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It has long been clear that energy storage is a priority to enable a whole range of cleantech innovation, from vehicle electrification to utility-scale storage for variable sources of power. But since batteries are made by a combination of various simple chemical reactions, pretty much limited by the elements in the periodic table that are available in large quantities, most ideas have been tried. Thomas Edison once said, "If someone tells you they have a wonderful new battery, disbelieve them".

So the trick is to find some new development in materials science that enables the characteristics of an existing battery to be radically improved. And for many applications, and particularly for electric vehicles, we want to be able to store a lot of energy with the smallest possible weight, so the units of the key metric are Watt hours/kilogram.

A typical lithium ion battery achieves 200 Wh/kg, while the familiar lead acid battery is about 40 Wh/kg. Another key factor is how the battery performs as it goes through cycles of charging and discharging, and for an electric car you would want more than 1,000 cycles without serious deterioration. It's also good if the batteries don't catch fire when being charged!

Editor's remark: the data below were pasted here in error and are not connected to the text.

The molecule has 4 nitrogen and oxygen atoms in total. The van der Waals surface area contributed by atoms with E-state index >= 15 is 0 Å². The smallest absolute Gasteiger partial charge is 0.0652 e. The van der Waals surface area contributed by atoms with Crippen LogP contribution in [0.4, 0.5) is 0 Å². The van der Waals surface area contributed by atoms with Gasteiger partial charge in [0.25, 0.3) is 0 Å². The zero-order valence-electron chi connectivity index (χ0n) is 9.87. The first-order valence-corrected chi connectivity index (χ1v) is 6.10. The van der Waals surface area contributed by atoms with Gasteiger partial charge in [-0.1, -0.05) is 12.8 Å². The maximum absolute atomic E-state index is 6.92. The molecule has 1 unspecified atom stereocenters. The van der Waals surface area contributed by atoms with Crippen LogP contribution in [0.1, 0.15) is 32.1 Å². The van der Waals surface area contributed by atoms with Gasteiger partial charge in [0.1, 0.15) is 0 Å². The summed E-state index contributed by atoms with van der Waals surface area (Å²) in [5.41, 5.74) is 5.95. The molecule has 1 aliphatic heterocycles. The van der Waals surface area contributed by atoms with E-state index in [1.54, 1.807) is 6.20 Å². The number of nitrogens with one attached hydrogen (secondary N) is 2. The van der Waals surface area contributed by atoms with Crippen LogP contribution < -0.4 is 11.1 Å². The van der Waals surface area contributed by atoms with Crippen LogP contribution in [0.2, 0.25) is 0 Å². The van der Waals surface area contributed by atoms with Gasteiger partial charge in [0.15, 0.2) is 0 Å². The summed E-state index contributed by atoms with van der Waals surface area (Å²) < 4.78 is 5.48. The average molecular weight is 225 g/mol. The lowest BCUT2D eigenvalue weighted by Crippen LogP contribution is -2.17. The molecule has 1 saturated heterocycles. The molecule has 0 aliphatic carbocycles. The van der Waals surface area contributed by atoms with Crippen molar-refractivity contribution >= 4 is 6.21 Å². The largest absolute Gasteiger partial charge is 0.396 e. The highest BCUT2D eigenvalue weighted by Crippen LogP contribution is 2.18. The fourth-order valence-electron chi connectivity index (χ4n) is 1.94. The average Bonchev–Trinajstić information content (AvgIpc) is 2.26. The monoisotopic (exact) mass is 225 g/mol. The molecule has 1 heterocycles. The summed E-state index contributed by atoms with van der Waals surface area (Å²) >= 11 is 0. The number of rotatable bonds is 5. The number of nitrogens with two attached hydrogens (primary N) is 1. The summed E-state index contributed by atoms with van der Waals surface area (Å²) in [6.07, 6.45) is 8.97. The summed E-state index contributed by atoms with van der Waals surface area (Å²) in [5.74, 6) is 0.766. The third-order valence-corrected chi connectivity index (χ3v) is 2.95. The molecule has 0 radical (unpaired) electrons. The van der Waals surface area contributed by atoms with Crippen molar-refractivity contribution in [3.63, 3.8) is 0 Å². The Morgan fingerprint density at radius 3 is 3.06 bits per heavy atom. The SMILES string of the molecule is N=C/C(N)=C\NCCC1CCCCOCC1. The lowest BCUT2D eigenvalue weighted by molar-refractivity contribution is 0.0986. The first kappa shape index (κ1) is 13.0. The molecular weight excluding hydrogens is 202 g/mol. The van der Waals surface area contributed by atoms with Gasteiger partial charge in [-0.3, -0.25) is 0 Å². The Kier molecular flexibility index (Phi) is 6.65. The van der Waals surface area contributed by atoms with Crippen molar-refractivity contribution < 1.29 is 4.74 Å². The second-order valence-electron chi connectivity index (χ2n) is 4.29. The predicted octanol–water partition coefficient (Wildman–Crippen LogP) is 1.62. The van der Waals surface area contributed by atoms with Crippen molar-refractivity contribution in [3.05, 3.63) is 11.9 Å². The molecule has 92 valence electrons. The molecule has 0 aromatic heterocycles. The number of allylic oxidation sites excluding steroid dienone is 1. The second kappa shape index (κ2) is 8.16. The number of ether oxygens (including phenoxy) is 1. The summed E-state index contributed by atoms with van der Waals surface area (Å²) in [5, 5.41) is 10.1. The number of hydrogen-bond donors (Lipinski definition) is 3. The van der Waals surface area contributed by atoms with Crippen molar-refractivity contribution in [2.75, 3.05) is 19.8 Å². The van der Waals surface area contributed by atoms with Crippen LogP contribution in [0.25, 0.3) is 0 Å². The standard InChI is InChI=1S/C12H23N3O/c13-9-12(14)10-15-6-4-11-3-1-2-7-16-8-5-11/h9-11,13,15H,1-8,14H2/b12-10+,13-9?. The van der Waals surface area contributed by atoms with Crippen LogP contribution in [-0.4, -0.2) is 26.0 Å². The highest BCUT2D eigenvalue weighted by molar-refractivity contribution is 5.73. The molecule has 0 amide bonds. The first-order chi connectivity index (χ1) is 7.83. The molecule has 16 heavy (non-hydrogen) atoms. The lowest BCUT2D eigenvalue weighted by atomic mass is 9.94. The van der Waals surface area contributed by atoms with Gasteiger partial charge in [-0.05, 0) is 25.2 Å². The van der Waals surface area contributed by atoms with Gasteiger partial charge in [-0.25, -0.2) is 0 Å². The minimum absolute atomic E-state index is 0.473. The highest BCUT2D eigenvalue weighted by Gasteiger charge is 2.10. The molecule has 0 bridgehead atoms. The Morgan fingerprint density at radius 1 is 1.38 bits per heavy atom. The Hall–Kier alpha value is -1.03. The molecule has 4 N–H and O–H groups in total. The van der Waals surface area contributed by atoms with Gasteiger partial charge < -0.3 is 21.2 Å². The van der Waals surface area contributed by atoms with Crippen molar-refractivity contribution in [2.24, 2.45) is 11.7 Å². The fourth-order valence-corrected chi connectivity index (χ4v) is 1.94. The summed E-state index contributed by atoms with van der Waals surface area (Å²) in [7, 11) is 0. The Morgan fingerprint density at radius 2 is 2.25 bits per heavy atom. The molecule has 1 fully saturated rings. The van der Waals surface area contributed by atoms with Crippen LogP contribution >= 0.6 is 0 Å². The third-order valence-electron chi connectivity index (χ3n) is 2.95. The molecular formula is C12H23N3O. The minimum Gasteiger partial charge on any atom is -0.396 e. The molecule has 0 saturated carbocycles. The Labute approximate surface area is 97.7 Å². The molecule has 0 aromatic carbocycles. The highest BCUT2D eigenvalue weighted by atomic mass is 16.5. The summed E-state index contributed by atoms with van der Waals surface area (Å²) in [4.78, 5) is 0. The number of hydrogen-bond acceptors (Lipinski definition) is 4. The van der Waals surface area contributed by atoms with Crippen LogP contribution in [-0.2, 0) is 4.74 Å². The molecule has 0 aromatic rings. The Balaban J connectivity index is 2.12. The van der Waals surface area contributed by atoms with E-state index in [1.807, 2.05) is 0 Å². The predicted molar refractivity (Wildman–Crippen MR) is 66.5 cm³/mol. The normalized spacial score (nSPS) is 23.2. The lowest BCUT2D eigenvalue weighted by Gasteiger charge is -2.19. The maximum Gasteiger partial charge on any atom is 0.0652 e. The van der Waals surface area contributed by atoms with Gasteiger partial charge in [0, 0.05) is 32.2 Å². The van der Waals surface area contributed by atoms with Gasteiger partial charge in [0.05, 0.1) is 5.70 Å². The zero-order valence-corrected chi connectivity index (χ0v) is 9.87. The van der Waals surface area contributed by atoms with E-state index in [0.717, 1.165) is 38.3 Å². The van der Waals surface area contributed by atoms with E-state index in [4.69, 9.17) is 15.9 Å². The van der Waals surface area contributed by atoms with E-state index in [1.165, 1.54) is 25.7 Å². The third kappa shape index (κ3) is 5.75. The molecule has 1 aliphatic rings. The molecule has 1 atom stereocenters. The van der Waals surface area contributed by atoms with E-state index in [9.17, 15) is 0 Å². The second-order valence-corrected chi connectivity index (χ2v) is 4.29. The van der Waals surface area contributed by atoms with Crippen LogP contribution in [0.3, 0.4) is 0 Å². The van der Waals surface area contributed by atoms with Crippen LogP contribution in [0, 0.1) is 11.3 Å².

In the last few months there seems to have been a breakthrough on this, starting with a battery that has been seen as promising for some time, the lithium sulphur battery. This started as a modification of the chemistry of lithium ion batteries, but was put aside because it deteriorated rapidly in as few as a dozen charge cycles.

Now researchers at Lawrence Berkeley Labs in California have further modified these cells using graphene oxide – a treated version of the very thin carbon layers whose discoverers at the University of Manchester won the Nobel Prize in physics in 2010. The Lawrence Berkeley scientists figured out what was causing the deterioration (complex sulphur chemistry) and then used a graphene-based sandwich to stop it happening. And for good measure they also changed the electrolyte and made several other alterations to the cathode.

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